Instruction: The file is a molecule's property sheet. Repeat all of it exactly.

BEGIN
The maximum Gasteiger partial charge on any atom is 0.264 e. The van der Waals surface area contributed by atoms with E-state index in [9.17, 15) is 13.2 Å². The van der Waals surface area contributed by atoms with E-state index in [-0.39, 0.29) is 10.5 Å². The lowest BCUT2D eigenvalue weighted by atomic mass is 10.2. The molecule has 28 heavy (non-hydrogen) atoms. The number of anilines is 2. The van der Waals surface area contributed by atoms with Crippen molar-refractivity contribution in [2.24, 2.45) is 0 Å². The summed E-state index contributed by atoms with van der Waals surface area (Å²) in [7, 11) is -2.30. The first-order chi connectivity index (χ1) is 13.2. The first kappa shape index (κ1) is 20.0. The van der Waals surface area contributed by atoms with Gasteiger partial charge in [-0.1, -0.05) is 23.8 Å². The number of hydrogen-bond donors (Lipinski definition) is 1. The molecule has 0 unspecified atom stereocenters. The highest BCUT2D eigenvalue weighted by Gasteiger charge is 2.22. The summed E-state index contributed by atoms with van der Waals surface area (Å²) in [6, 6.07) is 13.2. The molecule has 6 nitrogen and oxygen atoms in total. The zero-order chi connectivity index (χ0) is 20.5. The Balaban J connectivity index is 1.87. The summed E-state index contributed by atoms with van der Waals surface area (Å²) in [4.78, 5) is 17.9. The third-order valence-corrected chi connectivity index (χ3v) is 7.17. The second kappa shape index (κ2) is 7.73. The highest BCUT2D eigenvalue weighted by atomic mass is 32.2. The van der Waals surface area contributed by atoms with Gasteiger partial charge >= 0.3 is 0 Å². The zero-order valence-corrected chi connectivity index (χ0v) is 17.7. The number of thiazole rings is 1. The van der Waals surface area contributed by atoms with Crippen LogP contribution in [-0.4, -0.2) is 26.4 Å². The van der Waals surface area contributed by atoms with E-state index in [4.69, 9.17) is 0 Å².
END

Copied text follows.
The maximum Gasteiger partial charge on any atom is 0.264 e. The van der Waals surface area contributed by atoms with E-state index in [9.17, 15) is 13.2 Å². The van der Waals surface area contributed by atoms with E-state index in [-0.39, 0.29) is 10.5 Å². The lowest BCUT2D eigenvalue weighted by atomic mass is 10.2. The molecule has 28 heavy (non-hydrogen) atoms. The number of anilines is 2. The van der Waals surface area contributed by atoms with Crippen molar-refractivity contribution in [2.24, 2.45) is 0 Å². The summed E-state index contributed by atoms with van der Waals surface area (Å²) in [7, 11) is -2.30. The first-order chi connectivity index (χ1) is 13.2. The first kappa shape index (κ1) is 20.0. The van der Waals surface area contributed by atoms with Gasteiger partial charge in [-0.1, -0.05) is 23.8 Å². The number of hydrogen-bond donors (Lipinski definition) is 1. The molecule has 0 unspecified atom stereocenters. The highest BCUT2D eigenvalue weighted by Gasteiger charge is 2.22. The summed E-state index contributed by atoms with van der Waals surface area (Å²) in [6, 6.07) is 13.2. The molecule has 6 nitrogen and oxygen atoms in total. The zero-order chi connectivity index (χ0) is 20.5. The Balaban J connectivity index is 1.87. The summed E-state index contributed by atoms with van der Waals surface area (Å²) in [4.78, 5) is 17.9. The third-order valence-corrected chi connectivity index (χ3v) is 7.17. The second kappa shape index (κ2) is 7.73. The highest BCUT2D eigenvalue weighted by atomic mass is 32.2. The van der Waals surface area contributed by atoms with Gasteiger partial charge >= 0.3 is 0 Å². The zero-order valence-corrected chi connectivity index (χ0v) is 17.7. The number of thiazole rings is 1. The van der Waals surface area contributed by atoms with Crippen LogP contribution in [-0.4, -0.2) is 26.4 Å². The van der Waals surface area contributed by atoms with E-state index in [4.69, 9.17) is 0 Å².